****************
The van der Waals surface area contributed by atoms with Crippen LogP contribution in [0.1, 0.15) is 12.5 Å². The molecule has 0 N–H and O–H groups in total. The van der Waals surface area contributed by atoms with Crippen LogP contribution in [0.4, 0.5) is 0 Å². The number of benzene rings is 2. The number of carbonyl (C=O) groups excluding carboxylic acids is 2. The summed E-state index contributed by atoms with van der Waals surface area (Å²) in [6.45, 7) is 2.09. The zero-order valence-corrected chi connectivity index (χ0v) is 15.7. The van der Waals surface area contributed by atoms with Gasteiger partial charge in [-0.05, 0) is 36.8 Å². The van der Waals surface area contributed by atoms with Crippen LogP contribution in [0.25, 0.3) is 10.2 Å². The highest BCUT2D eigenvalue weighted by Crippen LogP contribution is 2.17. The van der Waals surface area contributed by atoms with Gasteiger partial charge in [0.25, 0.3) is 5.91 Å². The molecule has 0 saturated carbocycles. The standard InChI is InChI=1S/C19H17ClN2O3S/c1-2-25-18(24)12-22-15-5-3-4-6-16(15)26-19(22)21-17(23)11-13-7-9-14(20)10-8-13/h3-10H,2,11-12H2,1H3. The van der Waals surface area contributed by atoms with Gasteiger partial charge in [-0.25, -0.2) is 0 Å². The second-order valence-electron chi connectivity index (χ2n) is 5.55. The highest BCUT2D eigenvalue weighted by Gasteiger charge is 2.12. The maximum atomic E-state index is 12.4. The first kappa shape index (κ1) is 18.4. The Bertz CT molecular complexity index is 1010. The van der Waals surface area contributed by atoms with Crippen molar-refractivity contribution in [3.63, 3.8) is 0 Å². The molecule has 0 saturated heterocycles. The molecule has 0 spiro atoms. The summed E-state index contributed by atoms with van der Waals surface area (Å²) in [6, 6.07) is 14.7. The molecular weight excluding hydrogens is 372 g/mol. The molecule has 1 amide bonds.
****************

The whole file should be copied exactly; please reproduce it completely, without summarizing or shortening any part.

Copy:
The van der Waals surface area contributed by atoms with Crippen LogP contribution in [0.1, 0.15) is 12.5 Å². The molecule has 0 N–H and O–H groups in total. The van der Waals surface area contributed by atoms with Crippen LogP contribution in [0.4, 0.5) is 0 Å². The number of benzene rings is 2. The number of carbonyl (C=O) groups excluding carboxylic acids is 2. The summed E-state index contributed by atoms with van der Waals surface area (Å²) in [6.45, 7) is 2.09. The zero-order valence-corrected chi connectivity index (χ0v) is 15.7. The van der Waals surface area contributed by atoms with Gasteiger partial charge in [-0.05, 0) is 36.8 Å². The van der Waals surface area contributed by atoms with Crippen LogP contribution in [0.25, 0.3) is 10.2 Å². The highest BCUT2D eigenvalue weighted by Crippen LogP contribution is 2.17. The van der Waals surface area contributed by atoms with Gasteiger partial charge in [0.25, 0.3) is 5.91 Å². The molecule has 0 saturated carbocycles. The standard InChI is InChI=1S/C19H17ClN2O3S/c1-2-25-18(24)12-22-15-5-3-4-6-16(15)26-19(22)21-17(23)11-13-7-9-14(20)10-8-13/h3-10H,2,11-12H2,1H3. The van der Waals surface area contributed by atoms with Gasteiger partial charge in [-0.25, -0.2) is 0 Å². The second-order valence-electron chi connectivity index (χ2n) is 5.55. The highest BCUT2D eigenvalue weighted by Gasteiger charge is 2.12. The maximum atomic E-state index is 12.4. The first kappa shape index (κ1) is 18.4. The Bertz CT molecular complexity index is 1010. The van der Waals surface area contributed by atoms with Crippen molar-refractivity contribution in [3.63, 3.8) is 0 Å². The molecule has 0 saturated heterocycles. The molecule has 0 spiro atoms. The summed E-state index contributed by atoms with van der Waals surface area (Å²) in [6, 6.07) is 14.7. The molecular weight excluding hydrogens is 372 g/mol. The molecule has 1 amide bonds.